July 17, 2006
eBay's decision to ban Google Checkout as a
viable payment solution raised the eyebrows of many observers
in the eCommerce community who complained that the restriction
is totally unfair to Internet consumers.
However, eBay's decision opens up a debate as to how eCommerce
merchants should balance the risks and rewards of accepting
different payment systems.
Robert Chesnut, senior V.P. of eBay's Global Trust and Safety
Organization (GTSO), placed a message on the eBay's website on July 6,
informing users that eBay had changed its global payments policy,
which it had first introduced in October last year.
The only current accepted payment options include credit cards,
debit cards, bank-to-bank transfers, PayPal and cash on delivery
as well as about a dozen nontraditional methods such as cash2india,
hyperwallet.com and Paymate.com.au.
In fact, Google Checkout and about three dozen other alternative
methods such as GearPay, Moneygram.com, sendmoneyorder.com,
Stormpay and wmtransfer.com -- have been designated as unacceptable.
Violations of eBay's policy could result in a range of actions
including cancellation of your listings, forfeit of eBay fees
on canceled listings, limits on account privileges, loss of
PowerSeller status and outright account suspension.
"We have the policy in place to make sure our marketplace offers
a variety of choices, but those choices are safe," Catherine
England, an eBay spokesperson said.
"We spell out several factors we take into consideration,
including making certain the different providers have a substantial
historical track record of having safe methods of transaction
services. We don't have a lot of insight into if, and how,
the market will use Google Checkout."
Google assures shoppers that they can enhance their security
when making purchases through Google Checkout simply because the
service conceals the buyer's credit card number and provides
reimbursement for unauthorized purchases.
But, the service was only announced at the beginning of the month.
If Google Checkout proves to be a good and viable alternative,
eBay eventually might consider it as an option, according to
England. "In general, we're constantly trying to communicate with
buyers and sellers to see what their real needs are," she said.
"Decisions are based on demands from our customers and looking to
protect our community from a fraud perspective."
In addition to all these criteria, eBay also will consider
the following factors, among others, in making its determination,
according to the company's policy:
1) Whether the payment model offers substantial financial,
privacy and anti-fraud protection for buyers and sellers.
2) Whether the payment model raises the potential for confusion
among eBay users or involves incentives that may present fraud
3) The identity, background and other business interests of the
payment service sponsor.
4) The license/regulatory status of the payment provider in
the countries where it provides payment services.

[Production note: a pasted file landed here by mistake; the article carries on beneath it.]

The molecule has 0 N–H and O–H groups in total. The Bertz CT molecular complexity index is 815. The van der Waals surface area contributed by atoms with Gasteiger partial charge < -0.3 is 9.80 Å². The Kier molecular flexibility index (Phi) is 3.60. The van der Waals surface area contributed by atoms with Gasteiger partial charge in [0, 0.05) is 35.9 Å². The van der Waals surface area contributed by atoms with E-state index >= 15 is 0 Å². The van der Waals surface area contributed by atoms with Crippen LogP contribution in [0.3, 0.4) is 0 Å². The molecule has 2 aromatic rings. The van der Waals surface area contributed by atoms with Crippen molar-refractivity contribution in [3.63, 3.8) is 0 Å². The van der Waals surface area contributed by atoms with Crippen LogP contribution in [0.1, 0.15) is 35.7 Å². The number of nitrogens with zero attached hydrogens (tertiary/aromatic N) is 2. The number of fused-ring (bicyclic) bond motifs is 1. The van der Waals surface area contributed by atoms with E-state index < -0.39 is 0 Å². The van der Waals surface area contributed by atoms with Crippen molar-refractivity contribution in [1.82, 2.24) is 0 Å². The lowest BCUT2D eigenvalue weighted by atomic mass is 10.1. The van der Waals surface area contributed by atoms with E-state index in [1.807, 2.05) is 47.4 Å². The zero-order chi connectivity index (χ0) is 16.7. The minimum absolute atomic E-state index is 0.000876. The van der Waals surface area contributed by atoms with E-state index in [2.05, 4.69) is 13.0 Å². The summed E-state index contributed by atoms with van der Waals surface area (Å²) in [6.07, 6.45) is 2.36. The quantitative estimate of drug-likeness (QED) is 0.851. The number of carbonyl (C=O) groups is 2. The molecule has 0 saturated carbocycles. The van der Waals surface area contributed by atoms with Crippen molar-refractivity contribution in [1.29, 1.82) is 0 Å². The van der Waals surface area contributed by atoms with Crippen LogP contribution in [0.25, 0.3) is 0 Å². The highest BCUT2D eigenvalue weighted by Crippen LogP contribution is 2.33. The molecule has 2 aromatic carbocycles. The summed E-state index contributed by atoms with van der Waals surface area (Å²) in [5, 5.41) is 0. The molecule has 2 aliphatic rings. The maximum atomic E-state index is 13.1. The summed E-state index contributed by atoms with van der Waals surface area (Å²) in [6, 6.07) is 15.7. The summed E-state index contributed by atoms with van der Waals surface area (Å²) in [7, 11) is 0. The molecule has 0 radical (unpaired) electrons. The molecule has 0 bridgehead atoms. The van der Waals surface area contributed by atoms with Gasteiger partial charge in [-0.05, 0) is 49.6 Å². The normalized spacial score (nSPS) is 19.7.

When it comes to payment options, eCommerce merchants should
err on the side of caution, said Nick Selby, a senior analyst with The
"Online retailers are trying to conduct business in a medium that is
known to be fraught with security risks," he notes, "and through
bitter experience and trial and error, they've come up with a balance
of payment methods that allow them to conduct business to as wide
an audience as possible without exposing them to unnecessary risks.
"They've struck a balance that's comfortable -- that's letting
them grow online sales -- and nobody's eager to throw that out
of balance," he said.
England cited Western Union as an example of a risky option,
noting that eBay changed the name of its policy from "Safe Payments"
to "Accepted Payments," recognizing that many options it doesn't
recognize as safe within its own community are appropriate in other
The company has seen a correlation between attempted fraud and
sellers who will only accept Western Union as a method of payment,
she said. "It's great when you know who you're sending money to,
but not when you're sending money to a stranger. Once you send it
that way, the money is pretty much gone."
On the other hand, restricting options for consumers may also
be reducing wallet share for companies like eBay, suggested Ed
Kountz, a JupiterResearch senior analyst focusing on payments.
"The advantage of accepting money orders or transfers is you may
be able to tap into customers who are not comfortable using
traditional online payment criteria, even if that that market isn't very
big," Kountz said.
However, he did acknowledged that most of these methods take some time to
clear and that it can be rather difficult to ensure the payments are
valid and more difficult to trace if something does go wrong.
"It's understandable that eTailers will be skeptical of any
kind of new method that doesn't provide the same level of
reliability and security as the payment methods they have currently,"
Source: eCommerce Times
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